The Telegraph
Monday , June 19 , 2017
 
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Shock on India, awe on Pakistan

- Gracious in defeat, Kohli points out: It’s cricket

London, June 18: Sunroofs opened, the honking never stopped and hundreds of Pakistan flags took over The Oval and the roads converging towards Waterloo.

It was time to celebrate Pakistan's first global success in the 50-over format in 25 years, with Karachi's Sarfraz Ahmed in a way emulating Imran Khan's momentous win at the MCG.

It was also time to reflect on the way India's awesome batting line-up disintegrated in the wake of aggressive and highly motivated bowling.

The reality is India got pulverised.

If there was shock at India's performance, there was awe at the manner in which Pakistan took to the Champions Trophy final.

The outcome resulted in different emotions, even leading to a scuffle between the India and Pakistan fans at the Sir Jack Hobbs gate, but the law-enforcers intervened to avert anything more ugly.

If Imran and his men came back from the dead, in Australia-New Zealand, the comeback by this Pakistan team was no less phenomenal.

Thrashed by India in the opening match for both teams, Pakistan inflicted an even bigger defeat in the final.

Of course, the Champions Trophy isn't quite a World Cup, but Pakistan qualified as the eighth and last team for the tournament and, this evening, Sarfraz held the trophy.

Sarfraz may never feel better. Less light too, with a massive weight off his shoulders.

By the way, eight years ago, at the same venue, Younis Khan had lifted the 2009 World T20.

While Sarfraz could hardly contain himself, India captain Virat Kohli was gracious despite the margin being an embarrassing (and unbelievable) 180 runs.

"Cricket is played between two teams, so you have to accept losses. You have to accept that the other team outplayed you and showed better skill....

"They showed better composure in pressure situations. Today was our day to lose because the opposition played much better than us," Virat said.

Virat didn't stop there in acknowledging that things just didn't go right for India.

"They made us make mistakes because of the way they were bowling and the way they applied pressure....

"We have no hesitation or shame in admitting that we couldn't play our best game....

"Sometimes, you have to accept and admire the skill of the opposition....

"Personally, it does feel bad, but you have to understand that you can only control so many things," Virat added.

Sarfraz is often like a cat on a hot tin roof, but he's now assured of a place among the legends of Pakistan.

Smart that he is, Sarfraz used the occasion to make the point about Pakistan being deprived of international cricket at home.

Hasan Ali celebrates after dimissing Ravichandran Asgwin at The Oval on Sunday

"I hope all cricket-playing nations will now come to Pakistan," Sarfraz stated, after expecting the victory to be remembered for all time to come.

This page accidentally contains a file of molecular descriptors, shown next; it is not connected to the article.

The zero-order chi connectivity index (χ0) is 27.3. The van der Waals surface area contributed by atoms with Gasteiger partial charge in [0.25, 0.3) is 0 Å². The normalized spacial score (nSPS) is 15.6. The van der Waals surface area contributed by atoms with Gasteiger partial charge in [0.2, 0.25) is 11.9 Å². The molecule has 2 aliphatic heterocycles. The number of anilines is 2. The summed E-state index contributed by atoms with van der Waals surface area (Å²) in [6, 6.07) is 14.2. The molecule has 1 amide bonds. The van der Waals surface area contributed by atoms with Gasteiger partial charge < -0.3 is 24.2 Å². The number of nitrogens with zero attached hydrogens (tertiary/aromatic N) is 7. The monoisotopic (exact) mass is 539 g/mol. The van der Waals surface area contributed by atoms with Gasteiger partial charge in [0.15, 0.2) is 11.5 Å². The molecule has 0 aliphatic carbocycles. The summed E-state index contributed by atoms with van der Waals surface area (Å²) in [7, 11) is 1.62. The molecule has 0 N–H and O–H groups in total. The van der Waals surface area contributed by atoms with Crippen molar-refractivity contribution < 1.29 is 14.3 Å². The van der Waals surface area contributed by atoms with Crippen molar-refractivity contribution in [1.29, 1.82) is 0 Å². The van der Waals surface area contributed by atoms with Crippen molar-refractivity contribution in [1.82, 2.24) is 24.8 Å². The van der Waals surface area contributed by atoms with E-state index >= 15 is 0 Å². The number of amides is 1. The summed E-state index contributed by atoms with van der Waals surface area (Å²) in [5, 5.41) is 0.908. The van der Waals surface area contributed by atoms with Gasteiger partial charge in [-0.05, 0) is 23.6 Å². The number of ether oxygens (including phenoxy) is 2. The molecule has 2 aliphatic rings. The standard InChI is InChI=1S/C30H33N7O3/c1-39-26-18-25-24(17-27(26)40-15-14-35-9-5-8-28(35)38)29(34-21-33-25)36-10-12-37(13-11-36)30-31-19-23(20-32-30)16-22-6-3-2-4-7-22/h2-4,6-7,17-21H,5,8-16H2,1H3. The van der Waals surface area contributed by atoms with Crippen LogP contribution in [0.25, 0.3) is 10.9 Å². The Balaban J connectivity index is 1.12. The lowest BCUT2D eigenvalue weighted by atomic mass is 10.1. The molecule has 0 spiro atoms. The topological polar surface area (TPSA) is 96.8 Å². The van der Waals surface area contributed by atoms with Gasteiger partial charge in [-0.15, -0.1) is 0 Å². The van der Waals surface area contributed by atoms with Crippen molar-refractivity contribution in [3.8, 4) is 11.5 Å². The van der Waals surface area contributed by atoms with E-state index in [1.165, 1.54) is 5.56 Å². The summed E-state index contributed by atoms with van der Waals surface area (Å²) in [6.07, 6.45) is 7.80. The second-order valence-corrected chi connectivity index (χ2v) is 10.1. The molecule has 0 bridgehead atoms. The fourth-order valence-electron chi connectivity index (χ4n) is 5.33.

Barring Zimbabwe, no other country has visited Pakistan after the terror strike on the Sri Lanka team bus in March 2009.

Mickey Arthur, who never had his moment on the global stage while coaching either South Africa or Australia, finally has a glittering addition to his CV.

Will life change? "No, I'll still wake up to a new day, look to prepare for the next challenge, which is the 2019 World Cup.... We came to win and we did," Arthur told The Telegraph.

The toss was won by Virat, who backed his team's strength in chasing and inserted Pakistan.

Nothing wrong there, though many feel it's better to set a target in finals.

Pakistan had more than a solid start, with Azhar Ali and the highly unconventional Fakhar Zaman (a former constable in the Naval Police) putting together 128.

Platform set, MoM Zaman went on to crack 114 with Babar Azam and Mohammed Hafeez, 57 not out, taking Pakistan to a muscle-flexing 338 for four.

Key bowlers Jasprit Bumrah and Ravichandran Ashwin went for 68 and 70, respectively. That alone says much.

Given India's batting, the target wasn't out of reach, but with the in-form Rohit Sharma and Virat falling within three overs, the match was lost.

Virat, in fact, failed to make capital of a let-off on Mohammed Aamir's delivery before being dismissed on the very next one.

A few words on Aamir (three for 16).... Seven years after the spot-fixing scandal in the Lord's Test, he has redeemed himself on England's soil.

Player of the Tournament and Golden Ball winner Hasan Ali, the quick, took three wickets as well.

Maybe, had Hardik Pandya not been run out at a time he was blazing away, India could have come much closer to the target.

But, perhaps, it was destined that India would get it all wrong on the biggest day of the Champions Trophy.

One consolation: the Golden Bat went to apna Shikhar Dhawan.


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